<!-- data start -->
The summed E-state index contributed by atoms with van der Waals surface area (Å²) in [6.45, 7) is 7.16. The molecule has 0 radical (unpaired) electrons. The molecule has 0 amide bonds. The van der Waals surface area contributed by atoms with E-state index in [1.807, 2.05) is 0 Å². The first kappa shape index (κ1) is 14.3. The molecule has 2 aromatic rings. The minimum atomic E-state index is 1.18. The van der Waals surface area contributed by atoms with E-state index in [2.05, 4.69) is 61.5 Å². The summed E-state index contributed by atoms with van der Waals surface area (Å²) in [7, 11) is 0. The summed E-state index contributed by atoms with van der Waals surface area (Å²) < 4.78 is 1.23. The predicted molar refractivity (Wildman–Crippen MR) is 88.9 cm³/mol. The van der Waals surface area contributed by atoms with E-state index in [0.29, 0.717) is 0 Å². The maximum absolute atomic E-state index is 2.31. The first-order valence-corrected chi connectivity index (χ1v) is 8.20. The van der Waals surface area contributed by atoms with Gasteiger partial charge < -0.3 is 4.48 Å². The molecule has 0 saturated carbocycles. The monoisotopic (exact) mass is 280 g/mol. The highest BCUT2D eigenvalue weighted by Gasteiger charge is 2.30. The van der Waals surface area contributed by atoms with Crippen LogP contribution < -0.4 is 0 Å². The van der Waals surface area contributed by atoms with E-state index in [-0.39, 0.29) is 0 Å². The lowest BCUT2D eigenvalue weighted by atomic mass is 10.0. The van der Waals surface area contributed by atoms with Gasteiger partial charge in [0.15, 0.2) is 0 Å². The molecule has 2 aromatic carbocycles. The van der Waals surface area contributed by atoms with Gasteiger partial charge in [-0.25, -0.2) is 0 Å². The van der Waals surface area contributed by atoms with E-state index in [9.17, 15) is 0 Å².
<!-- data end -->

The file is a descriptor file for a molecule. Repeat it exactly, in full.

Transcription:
The summed E-state index contributed by atoms with van der Waals surface area (Å²) in [6.45, 7) is 7.16. The molecule has 0 radical (unpaired) electrons. The molecule has 0 amide bonds. The van der Waals surface area contributed by atoms with E-state index in [1.807, 2.05) is 0 Å². The first kappa shape index (κ1) is 14.3. The molecule has 2 aromatic rings. The minimum atomic E-state index is 1.18. The van der Waals surface area contributed by atoms with E-state index in [2.05, 4.69) is 61.5 Å². The summed E-state index contributed by atoms with van der Waals surface area (Å²) in [7, 11) is 0. The summed E-state index contributed by atoms with van der Waals surface area (Å²) < 4.78 is 1.23. The predicted molar refractivity (Wildman–Crippen MR) is 88.9 cm³/mol. The van der Waals surface area contributed by atoms with E-state index in [0.29, 0.717) is 0 Å². The maximum absolute atomic E-state index is 2.31. The first-order valence-corrected chi connectivity index (χ1v) is 8.20. The van der Waals surface area contributed by atoms with Gasteiger partial charge < -0.3 is 4.48 Å². The molecule has 0 saturated carbocycles. The monoisotopic (exact) mass is 280 g/mol. The highest BCUT2D eigenvalue weighted by Gasteiger charge is 2.30. The van der Waals surface area contributed by atoms with Crippen LogP contribution < -0.4 is 0 Å². The van der Waals surface area contributed by atoms with E-state index in [-0.39, 0.29) is 0 Å². The lowest BCUT2D eigenvalue weighted by atomic mass is 10.0. The van der Waals surface area contributed by atoms with Gasteiger partial charge in [0.15, 0.2) is 0 Å². The molecule has 2 aromatic carbocycles. The van der Waals surface area contributed by atoms with Gasteiger partial charge in [-0.25, -0.2) is 0 Å². The van der Waals surface area contributed by atoms with E-state index in [9.17, 15) is 0 Å².